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Optical-fibre communications became commercially viable in the 1970s and innovation continues today. This free course, Digital communications, will illustrate how very high data rates can be transmitted over long distances through optical fibres. You will learn how these fibres are linked, examine the technology used and assess the future direction of this continually developing area of communication.
After studying this unit you should be able to:
- convert between wavelengths and frequencies;
- describe the main differences between lasers and LEDs as used as light sources for optical-fibre communications systems;
- describe the difference between direct and external modulation of a laser;
- describe the difference in structure and performance of step-index multimode, graded-index multimode and single-mode optical fibres;
- draw up a power budget for an optical-fibre communication link and use it to estimate the maximum link distance;
- do bandwidth and dispersion calculations on multimode and single-mode fibre links;
- explain the differences between standard single-mode fibre, dispersion-shifted single-mode fibre and non-zero dispersion-shifted fibre, and explain what is meant by dispersion compensation;
- explain the consequences of non-linearities in optical fibre, describe the sources of loss at a joint between two optical fibres, calculate the loss due to Fresnel reflections, summarise the steps involved in fusion splicing. Summarise the functions of cabling of optical fibre;
- do power-level calculations on optical components;
- describe the different technologies available for optical amplifiers;
- describe the structure and uses of directional couplers, describe the structure and uses of erbium-doped fibre amplifiers;
- explain the different characteristics of lithium niobate electro-optical switches and MEMS optical switches;
- describe how wavelengths can be multiplexed and demultiplexed for WDM.
- Current section: Introduction
- Learning outcomes
- 1 Optical fibre communication: introduction
- 2 Elements of an optical-fibre link
- 3 Optical components
- 4 Developments and future directions in optical-fibre communications
- 5 Summary
- Keep on learning
Study this free course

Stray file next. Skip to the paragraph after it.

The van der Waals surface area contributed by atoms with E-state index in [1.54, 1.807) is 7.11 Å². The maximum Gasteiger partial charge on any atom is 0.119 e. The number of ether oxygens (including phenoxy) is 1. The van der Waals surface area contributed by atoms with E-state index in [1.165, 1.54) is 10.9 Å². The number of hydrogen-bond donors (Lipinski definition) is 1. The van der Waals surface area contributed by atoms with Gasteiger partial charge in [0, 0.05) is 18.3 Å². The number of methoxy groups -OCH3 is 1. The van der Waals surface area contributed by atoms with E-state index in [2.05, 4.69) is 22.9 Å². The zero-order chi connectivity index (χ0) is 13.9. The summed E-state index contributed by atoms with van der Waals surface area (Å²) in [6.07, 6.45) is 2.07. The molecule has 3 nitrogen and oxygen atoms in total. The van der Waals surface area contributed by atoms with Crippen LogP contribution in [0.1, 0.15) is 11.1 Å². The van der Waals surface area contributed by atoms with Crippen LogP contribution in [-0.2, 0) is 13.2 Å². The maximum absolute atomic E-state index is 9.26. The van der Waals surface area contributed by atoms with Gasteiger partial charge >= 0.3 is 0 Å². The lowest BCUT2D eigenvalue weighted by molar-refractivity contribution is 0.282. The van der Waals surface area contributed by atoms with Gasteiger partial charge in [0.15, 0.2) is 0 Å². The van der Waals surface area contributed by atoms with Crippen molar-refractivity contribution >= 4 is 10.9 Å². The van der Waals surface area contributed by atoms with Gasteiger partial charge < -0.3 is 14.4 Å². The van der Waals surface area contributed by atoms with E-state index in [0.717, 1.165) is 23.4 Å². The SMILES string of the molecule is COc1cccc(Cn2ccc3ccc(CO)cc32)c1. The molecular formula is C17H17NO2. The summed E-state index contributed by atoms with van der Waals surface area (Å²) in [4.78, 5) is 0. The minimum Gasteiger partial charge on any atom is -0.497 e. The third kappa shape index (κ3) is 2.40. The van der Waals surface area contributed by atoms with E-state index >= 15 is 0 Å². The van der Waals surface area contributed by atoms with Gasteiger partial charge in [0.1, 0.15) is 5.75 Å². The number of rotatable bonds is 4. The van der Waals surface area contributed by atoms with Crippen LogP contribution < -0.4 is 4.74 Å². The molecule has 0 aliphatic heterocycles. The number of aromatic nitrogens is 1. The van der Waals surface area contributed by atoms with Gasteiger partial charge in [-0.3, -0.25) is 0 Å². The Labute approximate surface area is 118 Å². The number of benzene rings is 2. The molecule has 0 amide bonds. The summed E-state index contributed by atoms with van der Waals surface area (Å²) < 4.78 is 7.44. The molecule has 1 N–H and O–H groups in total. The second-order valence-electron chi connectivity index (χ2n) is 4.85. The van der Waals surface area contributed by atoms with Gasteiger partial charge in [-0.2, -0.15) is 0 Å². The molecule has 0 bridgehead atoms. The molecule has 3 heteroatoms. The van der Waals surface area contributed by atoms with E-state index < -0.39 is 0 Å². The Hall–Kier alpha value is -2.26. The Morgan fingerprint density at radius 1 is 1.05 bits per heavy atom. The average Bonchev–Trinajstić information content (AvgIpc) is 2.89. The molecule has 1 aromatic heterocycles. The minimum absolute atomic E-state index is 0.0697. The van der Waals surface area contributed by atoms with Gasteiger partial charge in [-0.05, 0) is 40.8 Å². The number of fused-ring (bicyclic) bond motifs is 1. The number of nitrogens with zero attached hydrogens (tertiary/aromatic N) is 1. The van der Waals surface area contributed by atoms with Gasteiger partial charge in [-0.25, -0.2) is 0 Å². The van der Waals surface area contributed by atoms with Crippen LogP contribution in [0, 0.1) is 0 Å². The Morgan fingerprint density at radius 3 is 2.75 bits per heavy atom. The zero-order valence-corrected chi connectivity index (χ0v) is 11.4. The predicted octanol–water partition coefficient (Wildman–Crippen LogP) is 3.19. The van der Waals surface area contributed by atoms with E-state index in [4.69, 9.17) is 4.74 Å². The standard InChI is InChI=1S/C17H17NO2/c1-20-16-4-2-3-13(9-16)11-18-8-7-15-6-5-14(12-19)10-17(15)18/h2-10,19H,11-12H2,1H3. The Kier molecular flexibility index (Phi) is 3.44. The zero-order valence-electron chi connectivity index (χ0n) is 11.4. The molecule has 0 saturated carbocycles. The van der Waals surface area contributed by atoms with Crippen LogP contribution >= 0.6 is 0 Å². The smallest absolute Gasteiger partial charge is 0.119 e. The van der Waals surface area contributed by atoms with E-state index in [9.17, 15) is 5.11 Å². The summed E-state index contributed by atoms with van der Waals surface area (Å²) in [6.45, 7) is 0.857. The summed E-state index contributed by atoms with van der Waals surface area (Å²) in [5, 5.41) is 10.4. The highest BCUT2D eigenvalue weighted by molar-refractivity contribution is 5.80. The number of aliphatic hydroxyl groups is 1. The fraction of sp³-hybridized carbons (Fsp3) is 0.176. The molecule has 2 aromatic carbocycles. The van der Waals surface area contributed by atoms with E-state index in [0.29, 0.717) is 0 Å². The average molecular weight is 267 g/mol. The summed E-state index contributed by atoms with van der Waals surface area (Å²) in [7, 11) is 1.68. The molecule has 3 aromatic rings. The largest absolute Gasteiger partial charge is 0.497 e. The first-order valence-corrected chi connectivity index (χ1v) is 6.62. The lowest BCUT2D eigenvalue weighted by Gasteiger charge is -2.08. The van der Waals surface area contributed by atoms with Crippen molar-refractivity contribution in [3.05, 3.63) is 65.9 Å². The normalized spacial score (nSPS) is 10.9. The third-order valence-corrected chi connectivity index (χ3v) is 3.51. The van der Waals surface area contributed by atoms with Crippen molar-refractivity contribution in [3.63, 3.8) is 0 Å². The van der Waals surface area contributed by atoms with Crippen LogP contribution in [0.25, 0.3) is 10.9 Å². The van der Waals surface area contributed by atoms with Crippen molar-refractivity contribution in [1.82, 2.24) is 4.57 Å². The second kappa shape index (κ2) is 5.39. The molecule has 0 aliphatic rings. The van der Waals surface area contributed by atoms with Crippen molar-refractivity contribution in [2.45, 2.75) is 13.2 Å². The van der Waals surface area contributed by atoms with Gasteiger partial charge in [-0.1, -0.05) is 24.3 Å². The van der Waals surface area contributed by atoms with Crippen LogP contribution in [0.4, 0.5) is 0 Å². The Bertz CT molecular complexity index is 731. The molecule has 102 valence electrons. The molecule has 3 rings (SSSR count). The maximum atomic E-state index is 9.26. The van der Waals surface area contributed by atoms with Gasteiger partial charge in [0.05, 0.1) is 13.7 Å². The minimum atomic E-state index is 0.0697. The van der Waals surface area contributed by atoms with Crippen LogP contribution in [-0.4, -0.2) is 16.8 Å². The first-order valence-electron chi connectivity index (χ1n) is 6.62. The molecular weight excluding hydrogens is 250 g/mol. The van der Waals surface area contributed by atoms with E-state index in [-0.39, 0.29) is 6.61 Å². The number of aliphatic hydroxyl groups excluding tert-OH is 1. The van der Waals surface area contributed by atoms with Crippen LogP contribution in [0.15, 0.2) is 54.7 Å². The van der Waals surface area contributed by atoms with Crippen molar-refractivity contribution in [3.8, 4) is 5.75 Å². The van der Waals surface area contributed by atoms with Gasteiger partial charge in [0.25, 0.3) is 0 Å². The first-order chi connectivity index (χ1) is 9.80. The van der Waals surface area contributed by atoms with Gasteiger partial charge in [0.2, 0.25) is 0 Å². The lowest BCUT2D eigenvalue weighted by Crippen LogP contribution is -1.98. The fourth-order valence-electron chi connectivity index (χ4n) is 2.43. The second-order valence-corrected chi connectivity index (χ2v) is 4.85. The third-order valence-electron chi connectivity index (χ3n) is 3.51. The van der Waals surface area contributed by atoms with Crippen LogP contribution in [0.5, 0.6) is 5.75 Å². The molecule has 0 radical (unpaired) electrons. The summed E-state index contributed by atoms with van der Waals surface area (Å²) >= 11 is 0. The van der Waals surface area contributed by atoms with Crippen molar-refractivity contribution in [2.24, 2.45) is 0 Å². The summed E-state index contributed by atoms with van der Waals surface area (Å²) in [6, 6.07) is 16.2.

Enrol to access the full course, get recognition for the skills you learn, track your progress and on completion gain a statement of participation to demonstrate your learning to others. Make your learning visible!
This unit is from our archive and it is an adapted extract from Digital Communications (T305) which is no longer in presentation. If you wish to study formally at The Open University, you may wish to explore the courses we offer in this
By using optical fibre, very high data rates (gigabits per second and higher) can be transmitted over long distances (tens of kilometres) without amplifiers or regenerators. Optical fibre has completely superseded copper wires as the primary medium for cabled transmission over long distances. As demand for capacity has risen, fibre is now being used even in LANs and the access network. An understanding of optical-fibre communications is therefore very important for anyone with an interest in digital communications.
This unit is from our archive and is an adapted extract from Digital communications (T305) which is no longer taught by The Open University. If you want to study formally with us, you may wish to explore other courses we offer in this subject area.
This free course includes adapted extracts from an Open University course which is no longer available to new students. If you found this interesting you could explore more free Information and Communication Technologies courses or view the range of currently available OU Information and Communication Technologies courses.
Copyright & revisions
Originally published: Monday, 25th July 2011
Last updated on: Wednesday, 10th October 2012
- Creative-Commons: The Open University is proud to release this free course under a Creative Commons licence. However, any third-party materials featured within it are used with permission and are not ours to give away. These materials are not subject to the Creative Commons licence. See terms and conditions. Full details can be found in the Acknowledgements and our FAQs section.
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